Presidential Appointee at SBA Maligns OSHA's Industrial Noise Proposal; Claims Ear Plugs "Solve" the Problem

by Sidney Shapiro | April 15, 2011

Congress charged the Office of Advocacy of the U.S. Small Business Administration (SBA) with the job of representing the interests of small business before regulatory agencies, such as the Occupational Safety and Health Administration (OSHA). As an agency of the federal government, it has an obligation to taxpayers to get its facts straight before it speaks. Lately, it has ignored this basic obligation, most notably sponsoring a study that used flawed methodology to claim that regulations impose $1.75 trillion in costs every year.

Now, Dr. Winslow Sargeant, Chief Counsel for Advocacy at the SBA, has upped his attack on OSHA’s efforts to update its noise regulation, making assertions that are highly misleading and at times simply wrong. In an interview last week with the Phoenix Business Journal, Sargeant claimed:

The OSHA rule was a solution to a problem that had already been solved. Basically, this was a noise abatement rule. At some factories, there's noise. The machine makes noise. There's already a solution -- ear plugs, earmuffs that workers would wear. That solved the problem. OSHA came along and said, well, that may solve the problem. But we think companies should buy new equipment with lower noise figures. So now we've gone from a solution of $10 or so to millions of dollars to solve the same problem.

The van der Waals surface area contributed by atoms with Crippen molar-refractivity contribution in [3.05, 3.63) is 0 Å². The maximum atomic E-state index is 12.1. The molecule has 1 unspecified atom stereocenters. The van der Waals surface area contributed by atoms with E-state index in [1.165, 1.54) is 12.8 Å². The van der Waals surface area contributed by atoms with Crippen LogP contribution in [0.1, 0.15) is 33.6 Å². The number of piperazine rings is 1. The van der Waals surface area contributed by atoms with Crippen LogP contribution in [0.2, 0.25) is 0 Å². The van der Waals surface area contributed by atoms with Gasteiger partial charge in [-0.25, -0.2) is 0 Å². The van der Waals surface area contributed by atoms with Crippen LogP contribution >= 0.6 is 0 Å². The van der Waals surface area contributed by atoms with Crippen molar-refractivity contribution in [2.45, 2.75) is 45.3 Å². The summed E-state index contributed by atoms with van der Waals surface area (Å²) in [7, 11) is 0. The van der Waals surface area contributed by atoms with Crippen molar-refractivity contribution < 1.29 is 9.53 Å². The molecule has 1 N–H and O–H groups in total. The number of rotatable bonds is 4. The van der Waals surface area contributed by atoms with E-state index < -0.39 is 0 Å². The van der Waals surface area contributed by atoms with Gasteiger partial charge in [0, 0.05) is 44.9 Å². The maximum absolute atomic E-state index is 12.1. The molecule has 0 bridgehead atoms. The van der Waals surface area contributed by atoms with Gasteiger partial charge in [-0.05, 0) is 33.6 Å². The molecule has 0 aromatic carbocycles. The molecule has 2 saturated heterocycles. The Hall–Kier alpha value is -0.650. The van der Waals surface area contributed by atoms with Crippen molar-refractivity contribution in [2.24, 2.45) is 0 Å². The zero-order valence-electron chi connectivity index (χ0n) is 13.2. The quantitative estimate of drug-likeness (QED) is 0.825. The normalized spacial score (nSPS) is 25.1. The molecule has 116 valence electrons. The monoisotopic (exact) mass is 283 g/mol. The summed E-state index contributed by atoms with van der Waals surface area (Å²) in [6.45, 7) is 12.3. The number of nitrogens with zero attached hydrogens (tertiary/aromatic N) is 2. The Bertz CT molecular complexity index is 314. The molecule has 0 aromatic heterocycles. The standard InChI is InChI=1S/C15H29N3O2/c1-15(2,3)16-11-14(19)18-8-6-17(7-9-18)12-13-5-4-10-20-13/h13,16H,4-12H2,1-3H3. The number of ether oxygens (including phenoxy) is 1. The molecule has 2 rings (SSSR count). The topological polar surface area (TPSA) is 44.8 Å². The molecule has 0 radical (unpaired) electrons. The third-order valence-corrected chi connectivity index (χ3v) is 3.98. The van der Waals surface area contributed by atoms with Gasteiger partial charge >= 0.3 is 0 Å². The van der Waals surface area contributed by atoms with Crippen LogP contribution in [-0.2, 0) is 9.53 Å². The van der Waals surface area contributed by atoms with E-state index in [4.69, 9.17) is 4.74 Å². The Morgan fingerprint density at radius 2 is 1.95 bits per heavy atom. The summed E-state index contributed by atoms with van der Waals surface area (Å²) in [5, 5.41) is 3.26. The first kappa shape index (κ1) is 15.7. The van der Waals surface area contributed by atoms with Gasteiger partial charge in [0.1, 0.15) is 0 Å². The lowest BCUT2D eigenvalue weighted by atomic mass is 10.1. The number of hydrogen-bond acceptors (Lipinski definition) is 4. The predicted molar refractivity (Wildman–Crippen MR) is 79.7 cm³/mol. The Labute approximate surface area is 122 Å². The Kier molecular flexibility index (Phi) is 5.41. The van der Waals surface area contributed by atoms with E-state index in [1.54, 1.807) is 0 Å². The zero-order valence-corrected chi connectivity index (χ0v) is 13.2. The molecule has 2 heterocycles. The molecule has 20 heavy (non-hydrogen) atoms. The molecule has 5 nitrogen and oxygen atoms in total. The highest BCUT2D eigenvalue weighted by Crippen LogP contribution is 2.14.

Dr. Sargeant, a presidential appointee, is not arguing that he thinks reducing machine noise isn't worth the cost; he's actually asserting ...

SBA Defends Peer Review Process on Regs Study; ‘Offered the Study for Review’ to Experts Beyond the Two Who Actually Responded

by Ben Somberg | April 06, 2011
When the U.S. Small Business Administration issued a study last September claiming regulations cost the U.S. economy $1.75 Trillion in a single year, the agency trumpeted that the "report was peer reviewed consistent with the Office of Advocacy’s data quality guidelines." But the peer review file included with the study was embarrassingly meager -- comments from all of two individuals. The authors, economists Nicole Crain and Mark Crain, ignored a fundamental criticism raised by one of the two reviewers that ...

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